May 10, 1999
|One thing I
am finding out is how much I forget to write. While I'm riding
I remember some significant things that I left out of my journal.
It is difficult sometimes to try and write everything down quickly so
I don't spend my whole evening writing.
It was a cold, rainy, morning when I got up. The weather wasn't as bad last night as predicted, but today was colder than expected. After I donned my three layers of clothes I rode about 2 miles to the 2-Wheeler Dealer bike shop. Trent replaced my derailleur hanger, added the links back to my chain, trued my rim, and adjusted my derailleur for me. It was a very large store, well stocked with just about anything a cyclist would need. They had racks and panniers, but I decided to wait until I get to Missoula, MT before adding more weight. Trent advised me to also have my rear wheel rebuilt with stronger spokes also. After he finished my bike, I add two extra derailleur hangers to my bill. They were only $11.00 each and I don't want to get in another jam like that again. By this time I noticed how weak I felt. It was getting close to lunch and I hadn't even eaten. Trying to maintain a conversation took a lot of effort on my part. I kept dropping the hangers out of my hands. Trent suggested a place called "Veggies" for lunch since I don't eat red meat. He also suggested a different route that was more scenic. The Nemo Road will be shorter and it goes by the "Nemo Guest Ranch". In case I didn't want to ride very far., I could stay there. He called for me and found out that it would be $39.00 a night. I thanked him for all his help and was off to EAT!!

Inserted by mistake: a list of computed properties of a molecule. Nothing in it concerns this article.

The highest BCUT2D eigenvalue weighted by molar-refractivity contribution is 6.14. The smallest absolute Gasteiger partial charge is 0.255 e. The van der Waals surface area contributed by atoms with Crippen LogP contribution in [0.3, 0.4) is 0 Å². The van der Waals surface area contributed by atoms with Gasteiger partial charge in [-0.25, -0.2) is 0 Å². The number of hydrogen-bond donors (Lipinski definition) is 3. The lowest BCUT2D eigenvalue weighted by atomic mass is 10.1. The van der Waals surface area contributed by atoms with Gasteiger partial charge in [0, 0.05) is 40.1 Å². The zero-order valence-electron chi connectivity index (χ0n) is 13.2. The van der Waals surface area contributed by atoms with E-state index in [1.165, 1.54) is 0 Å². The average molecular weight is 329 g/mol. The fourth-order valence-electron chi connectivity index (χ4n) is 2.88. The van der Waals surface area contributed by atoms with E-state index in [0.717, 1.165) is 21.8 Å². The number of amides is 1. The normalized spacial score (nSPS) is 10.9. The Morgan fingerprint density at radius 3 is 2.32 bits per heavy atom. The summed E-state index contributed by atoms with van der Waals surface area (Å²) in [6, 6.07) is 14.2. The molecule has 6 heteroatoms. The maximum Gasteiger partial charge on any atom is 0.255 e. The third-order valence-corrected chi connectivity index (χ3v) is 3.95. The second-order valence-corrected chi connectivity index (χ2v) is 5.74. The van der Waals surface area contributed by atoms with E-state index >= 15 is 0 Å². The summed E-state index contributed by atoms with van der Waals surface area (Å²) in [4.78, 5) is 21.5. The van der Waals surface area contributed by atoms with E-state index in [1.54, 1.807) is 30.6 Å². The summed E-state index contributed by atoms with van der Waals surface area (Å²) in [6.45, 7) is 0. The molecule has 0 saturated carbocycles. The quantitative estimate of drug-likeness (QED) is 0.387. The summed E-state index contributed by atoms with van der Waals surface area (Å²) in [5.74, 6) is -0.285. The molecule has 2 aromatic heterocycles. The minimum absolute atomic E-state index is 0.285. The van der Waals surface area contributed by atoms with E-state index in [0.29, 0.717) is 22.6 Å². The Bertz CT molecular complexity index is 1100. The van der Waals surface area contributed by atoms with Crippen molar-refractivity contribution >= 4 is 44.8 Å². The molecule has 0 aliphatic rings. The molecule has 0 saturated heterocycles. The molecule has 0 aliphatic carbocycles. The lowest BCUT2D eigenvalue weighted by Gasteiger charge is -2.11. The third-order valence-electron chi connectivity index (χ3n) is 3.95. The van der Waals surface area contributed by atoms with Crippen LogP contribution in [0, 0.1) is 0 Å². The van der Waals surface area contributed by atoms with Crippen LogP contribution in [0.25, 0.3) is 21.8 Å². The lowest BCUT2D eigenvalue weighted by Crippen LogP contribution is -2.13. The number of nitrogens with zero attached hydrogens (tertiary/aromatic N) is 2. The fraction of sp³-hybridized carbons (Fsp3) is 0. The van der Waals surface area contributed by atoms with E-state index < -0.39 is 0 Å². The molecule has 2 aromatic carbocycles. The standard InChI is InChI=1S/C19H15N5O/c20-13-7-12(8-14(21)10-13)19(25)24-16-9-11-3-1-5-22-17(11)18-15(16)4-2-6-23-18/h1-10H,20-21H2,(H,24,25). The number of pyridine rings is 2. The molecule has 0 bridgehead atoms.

Leaving the bike shop, I was able to take the bike path all the way to the restaurant. It was still raining and cold outside as I looked forward to warm food. Veggies was just my kind of restaurant. Everything was organic and made from scratch. Even the mustard and ketchup was homemade on the premises. After eating an exceptional veggie burger on homemade bread, I looked at their shelves of food. Behind the aisle, along the wall, I found the bins containing bulk foods. It was a tough choice between the 4 varieties of trail mix. I was allowed to sample the mixes and purchased two different kinds and some dried papaya. The whole time I was there I listened to a guy talk about different diets and nutrition. At the register ahead of me, he was asking the lady about differences in sugars - i.e. fructose, sucrose, lactose, etc. He appeared very confused on how to eat nutritionally and lose some weight. Of course I had to open my big mouth and give him my best advice on losing weight...."exercise". I was fortunate enough not only having the knowledge from PT school, but also having been involved in an exercise research study. That study really taught me the importance of aerobic exercise and its many effects on the body's physiology. Although I had a small role in it, I was very much challenged intellectually. What I learned from that will always be with me and I'm grateful to the people that allowed me to be a part of it. After discussing what I knew about aerobic exercise and its effects on muscle composition and insulin sensitivity to David (who happened to be an anesthesiologist), I was off into the bitter cold rain.